Asymmetric Amplitude Modulations of Brain Oscillations Generate Slow Evoked Responses
SourceThe Journal of Neuroscience, 28, 31, (2008), pp. 7781-7787
Article / Letter to editor
Display more detailsDisplay less details
SW OZ DCC CO
SW OZ NICI CO
The Journal of Neuroscience
SubjectAction, intention, and motor control; DI-BCB_DCC_Theme 2: Perception, Action and Control
Electrophysiological data measured by electroencephalography and magnetoencephalography (MEG) are widely used to investigate human brain activity in various cognitive tasks. This is typically done by characterizing event-related potentials/fields or modulations of oscillatory activity (e.g., event-related synchronization) in response to cognitively relevant stimuli. Here, we provide a link between the two phenomena. An essential component of our theory is that peaks and troughs of oscillatory activity fluctuate asymmetrically; e.g., peaks are more strongly modulated than troughs in response to stimuli. As a consequence, oscillatory brain activity will not "average out" when multiple trials are averaged. Using MEG, we demonstrate that such asymmetric amplitude fluctuations of the oscillatory alpha rhythm explain the generation of slow event-related fields. Furthermore, we provide a physiological explanation for the observed asymmetric amplitude fluctuations. In particular, slow event-related components are modulated by a wide range of cognitive tasks. Hence, our findings provide new insight into the physiological basis of cognitive modulation in event-related brain activity.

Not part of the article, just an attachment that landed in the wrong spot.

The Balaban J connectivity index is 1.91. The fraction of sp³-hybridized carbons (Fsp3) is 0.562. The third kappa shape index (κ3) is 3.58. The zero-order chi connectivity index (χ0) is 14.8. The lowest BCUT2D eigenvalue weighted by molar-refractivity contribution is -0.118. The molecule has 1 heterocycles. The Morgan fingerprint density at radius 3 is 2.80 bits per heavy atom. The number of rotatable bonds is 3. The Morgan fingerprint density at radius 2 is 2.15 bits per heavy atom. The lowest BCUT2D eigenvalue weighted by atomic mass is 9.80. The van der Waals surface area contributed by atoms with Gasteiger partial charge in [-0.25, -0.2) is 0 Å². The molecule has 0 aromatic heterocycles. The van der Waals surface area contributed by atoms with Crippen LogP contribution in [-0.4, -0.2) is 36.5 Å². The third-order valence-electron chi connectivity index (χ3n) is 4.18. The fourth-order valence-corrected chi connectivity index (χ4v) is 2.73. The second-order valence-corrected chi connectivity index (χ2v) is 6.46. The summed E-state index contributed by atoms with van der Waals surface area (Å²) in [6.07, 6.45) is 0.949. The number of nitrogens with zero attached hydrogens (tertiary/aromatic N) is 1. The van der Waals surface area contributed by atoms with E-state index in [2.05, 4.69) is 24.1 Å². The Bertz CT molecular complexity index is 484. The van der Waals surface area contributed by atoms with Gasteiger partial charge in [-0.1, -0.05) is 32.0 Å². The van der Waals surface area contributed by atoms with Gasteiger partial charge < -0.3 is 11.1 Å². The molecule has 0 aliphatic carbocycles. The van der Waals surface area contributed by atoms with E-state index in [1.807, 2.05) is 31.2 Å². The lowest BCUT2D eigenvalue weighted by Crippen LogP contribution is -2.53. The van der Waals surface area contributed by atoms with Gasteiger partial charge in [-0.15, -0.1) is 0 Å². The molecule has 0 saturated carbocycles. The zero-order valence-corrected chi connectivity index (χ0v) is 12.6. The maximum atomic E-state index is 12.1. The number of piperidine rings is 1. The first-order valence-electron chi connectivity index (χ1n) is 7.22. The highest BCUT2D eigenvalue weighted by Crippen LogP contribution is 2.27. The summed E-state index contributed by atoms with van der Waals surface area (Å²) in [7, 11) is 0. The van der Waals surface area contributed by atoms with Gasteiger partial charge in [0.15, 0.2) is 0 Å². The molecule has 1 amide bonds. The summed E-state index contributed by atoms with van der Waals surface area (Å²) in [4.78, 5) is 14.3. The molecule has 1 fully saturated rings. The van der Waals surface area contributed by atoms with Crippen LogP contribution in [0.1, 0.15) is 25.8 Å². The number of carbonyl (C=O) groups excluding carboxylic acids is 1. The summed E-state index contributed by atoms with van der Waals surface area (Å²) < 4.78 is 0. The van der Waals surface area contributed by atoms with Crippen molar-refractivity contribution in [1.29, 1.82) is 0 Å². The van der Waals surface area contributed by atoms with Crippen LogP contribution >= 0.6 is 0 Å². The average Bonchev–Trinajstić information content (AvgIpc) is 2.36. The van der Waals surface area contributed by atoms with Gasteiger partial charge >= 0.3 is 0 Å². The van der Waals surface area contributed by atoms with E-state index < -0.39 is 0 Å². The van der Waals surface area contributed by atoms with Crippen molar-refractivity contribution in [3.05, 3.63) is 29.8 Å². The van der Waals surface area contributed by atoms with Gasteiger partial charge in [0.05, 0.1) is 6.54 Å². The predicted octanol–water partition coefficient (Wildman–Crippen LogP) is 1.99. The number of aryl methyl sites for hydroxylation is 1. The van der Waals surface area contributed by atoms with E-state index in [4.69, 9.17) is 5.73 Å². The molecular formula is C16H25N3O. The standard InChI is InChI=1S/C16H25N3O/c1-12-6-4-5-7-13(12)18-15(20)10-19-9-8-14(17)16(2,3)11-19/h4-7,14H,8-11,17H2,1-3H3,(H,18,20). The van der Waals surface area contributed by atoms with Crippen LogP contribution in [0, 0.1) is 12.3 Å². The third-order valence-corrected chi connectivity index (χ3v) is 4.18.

Upload full text
Use your RU credentials (u/z-number and password) to log in with SURFconext to upload a file for processing by the repository team.